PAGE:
Preparing the traps and snares, he laid them out one by one against the wall of the cabin, checking each to see that it was in good condition and applying a bit of bear grease here and there to the new conibears--unused, from what he could see of them; a most wonderful gift--and straightening each snare, testing it to make sure nothing was binding or catching, nothing needing attention. Had his primary targets been creatures more sensitive to human scent he would have boiled the traps in a special solution, handled them only with gloves and stored them outside in a tree, but with beaver and muskrat it didn't too much matter either way, in his experience. Looked like everything was ready to go, then, their departure waiting only on Liz's readiness and he supposed really he ought to sit down and have a talk with her to see exactly what might have been the reason for her great reluctance that day, get some idea of when he might expect her to be ready to go. Or to let him go, for if need be he could certainly do the trapline himself, had simply included Liz in the plans because she had seemed anxious to do it when they talked in the past and he figured she would be ready to get away from the house for a while after those first weeks with the new baby, and her current reluctance puzzled him. Well, no better time than the present. A gentle hand on her arm where she stood doing something at the stove, and she turned to look at him.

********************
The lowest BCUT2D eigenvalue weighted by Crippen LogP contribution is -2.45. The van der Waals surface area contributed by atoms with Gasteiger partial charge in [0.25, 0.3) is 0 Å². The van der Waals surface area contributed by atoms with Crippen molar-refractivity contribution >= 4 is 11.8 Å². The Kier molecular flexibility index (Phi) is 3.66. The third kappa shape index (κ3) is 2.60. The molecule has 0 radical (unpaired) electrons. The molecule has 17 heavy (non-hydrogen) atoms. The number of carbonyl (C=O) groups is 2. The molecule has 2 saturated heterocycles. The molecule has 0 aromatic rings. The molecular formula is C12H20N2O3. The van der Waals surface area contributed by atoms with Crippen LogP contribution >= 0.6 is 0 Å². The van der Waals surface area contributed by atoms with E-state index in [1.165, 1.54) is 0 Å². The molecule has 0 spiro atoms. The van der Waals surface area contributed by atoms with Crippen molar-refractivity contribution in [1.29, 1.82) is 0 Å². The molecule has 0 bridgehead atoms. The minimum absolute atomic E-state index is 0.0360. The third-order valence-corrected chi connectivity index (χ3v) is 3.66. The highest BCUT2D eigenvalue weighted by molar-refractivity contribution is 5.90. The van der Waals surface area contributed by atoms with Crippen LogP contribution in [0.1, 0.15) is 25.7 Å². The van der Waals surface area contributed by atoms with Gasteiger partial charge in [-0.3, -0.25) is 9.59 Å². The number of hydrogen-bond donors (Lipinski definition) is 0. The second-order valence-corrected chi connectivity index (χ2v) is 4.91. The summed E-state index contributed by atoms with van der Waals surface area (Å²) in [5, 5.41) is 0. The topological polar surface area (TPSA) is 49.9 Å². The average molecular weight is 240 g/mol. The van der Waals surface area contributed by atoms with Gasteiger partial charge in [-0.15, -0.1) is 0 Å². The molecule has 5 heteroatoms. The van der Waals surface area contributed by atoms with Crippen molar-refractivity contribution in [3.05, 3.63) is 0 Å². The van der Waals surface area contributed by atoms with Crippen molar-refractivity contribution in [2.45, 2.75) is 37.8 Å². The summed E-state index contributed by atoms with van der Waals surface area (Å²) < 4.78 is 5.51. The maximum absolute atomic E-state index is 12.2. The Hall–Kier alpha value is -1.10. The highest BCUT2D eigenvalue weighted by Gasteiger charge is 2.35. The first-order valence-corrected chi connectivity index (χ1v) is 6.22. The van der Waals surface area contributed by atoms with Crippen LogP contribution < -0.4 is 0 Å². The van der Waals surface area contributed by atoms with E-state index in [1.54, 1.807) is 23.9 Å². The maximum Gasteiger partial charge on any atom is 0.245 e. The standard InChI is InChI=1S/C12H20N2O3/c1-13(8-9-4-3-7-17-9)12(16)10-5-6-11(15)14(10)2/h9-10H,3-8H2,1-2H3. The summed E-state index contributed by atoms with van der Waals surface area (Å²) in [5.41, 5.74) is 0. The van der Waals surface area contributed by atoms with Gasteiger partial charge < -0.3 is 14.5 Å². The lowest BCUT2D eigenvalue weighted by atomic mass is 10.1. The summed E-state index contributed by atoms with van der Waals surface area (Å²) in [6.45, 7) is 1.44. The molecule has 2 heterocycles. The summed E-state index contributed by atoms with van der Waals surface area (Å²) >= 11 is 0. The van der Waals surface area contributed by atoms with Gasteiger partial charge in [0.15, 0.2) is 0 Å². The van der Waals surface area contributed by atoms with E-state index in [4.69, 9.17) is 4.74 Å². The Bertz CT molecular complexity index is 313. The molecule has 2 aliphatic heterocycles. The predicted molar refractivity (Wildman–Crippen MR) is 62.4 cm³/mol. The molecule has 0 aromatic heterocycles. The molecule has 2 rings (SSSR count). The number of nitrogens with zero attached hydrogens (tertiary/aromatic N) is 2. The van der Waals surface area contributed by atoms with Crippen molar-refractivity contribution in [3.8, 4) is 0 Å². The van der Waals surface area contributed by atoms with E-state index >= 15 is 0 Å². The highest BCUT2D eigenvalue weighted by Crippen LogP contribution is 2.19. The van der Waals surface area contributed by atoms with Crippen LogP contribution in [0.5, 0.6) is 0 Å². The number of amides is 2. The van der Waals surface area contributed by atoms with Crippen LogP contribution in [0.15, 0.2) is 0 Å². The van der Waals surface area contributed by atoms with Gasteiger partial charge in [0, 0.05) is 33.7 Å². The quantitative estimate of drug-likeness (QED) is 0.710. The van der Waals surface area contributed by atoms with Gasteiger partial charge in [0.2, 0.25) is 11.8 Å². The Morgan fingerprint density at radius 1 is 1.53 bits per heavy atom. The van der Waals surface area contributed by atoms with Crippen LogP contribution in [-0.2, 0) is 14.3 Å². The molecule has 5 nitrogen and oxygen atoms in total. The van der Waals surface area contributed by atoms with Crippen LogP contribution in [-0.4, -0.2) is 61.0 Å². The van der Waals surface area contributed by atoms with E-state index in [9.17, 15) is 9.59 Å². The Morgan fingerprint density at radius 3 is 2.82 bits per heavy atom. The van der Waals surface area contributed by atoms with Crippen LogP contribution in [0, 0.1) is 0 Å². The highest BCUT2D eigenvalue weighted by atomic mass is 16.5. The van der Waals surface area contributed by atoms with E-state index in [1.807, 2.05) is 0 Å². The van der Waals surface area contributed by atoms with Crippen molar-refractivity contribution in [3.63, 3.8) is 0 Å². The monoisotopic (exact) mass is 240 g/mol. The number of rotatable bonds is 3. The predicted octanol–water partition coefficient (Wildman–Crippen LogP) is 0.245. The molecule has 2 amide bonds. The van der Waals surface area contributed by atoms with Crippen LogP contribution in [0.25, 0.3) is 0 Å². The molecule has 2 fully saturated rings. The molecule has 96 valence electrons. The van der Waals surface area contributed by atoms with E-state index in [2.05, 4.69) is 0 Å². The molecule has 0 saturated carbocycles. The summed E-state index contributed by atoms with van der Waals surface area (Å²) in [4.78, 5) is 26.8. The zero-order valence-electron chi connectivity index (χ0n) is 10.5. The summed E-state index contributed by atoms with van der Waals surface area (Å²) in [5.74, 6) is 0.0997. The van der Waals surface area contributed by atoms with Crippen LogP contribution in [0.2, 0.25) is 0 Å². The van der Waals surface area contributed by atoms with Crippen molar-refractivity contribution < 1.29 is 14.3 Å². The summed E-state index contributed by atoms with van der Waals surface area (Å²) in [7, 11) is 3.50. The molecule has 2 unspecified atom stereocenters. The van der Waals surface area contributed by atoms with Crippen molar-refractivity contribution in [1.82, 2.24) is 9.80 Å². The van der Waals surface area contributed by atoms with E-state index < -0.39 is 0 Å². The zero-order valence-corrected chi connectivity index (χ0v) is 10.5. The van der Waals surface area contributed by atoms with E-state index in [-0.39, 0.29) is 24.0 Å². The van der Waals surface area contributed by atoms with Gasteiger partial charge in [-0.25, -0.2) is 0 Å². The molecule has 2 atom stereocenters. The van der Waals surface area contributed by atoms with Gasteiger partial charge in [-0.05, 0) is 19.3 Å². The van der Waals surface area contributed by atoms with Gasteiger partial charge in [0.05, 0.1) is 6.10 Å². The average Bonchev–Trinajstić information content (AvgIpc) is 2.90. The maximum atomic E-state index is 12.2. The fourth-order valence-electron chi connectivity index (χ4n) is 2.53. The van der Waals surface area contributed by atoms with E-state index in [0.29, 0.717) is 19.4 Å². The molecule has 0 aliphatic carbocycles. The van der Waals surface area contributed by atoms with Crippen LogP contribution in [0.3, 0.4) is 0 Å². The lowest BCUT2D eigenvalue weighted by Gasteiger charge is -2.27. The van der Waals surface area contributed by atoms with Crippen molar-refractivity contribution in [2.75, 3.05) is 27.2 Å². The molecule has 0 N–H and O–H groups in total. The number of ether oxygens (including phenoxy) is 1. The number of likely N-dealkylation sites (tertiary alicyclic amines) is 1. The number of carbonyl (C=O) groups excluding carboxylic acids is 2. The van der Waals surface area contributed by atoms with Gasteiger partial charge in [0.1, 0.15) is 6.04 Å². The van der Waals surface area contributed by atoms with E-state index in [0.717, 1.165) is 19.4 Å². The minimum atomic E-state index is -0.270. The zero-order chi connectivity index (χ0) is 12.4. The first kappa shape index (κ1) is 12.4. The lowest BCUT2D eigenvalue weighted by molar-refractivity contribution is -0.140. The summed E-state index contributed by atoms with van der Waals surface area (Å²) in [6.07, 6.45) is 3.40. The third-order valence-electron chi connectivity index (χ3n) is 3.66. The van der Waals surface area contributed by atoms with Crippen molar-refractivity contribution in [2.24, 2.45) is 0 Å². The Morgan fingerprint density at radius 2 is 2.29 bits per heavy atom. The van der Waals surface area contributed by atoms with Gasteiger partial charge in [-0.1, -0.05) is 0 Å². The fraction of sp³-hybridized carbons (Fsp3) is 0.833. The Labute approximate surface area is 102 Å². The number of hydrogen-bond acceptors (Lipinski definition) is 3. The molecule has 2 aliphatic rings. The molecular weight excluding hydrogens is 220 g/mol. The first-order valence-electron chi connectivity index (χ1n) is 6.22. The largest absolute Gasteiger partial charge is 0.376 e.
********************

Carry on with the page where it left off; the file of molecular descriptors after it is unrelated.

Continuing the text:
“Need to plan this trapping run, so I got to know what you’re thinking. Today had seemed like a fine time to me but I could see when I mentioned it this morning that you thought it was a pretty bad idea to head out today. So, what is it? You don’t want to go at all? Need more time at home with the baby, think it would be too much trouble to do that hike with him? I’ll certainly understand if that’s the way it needs to be, this time.”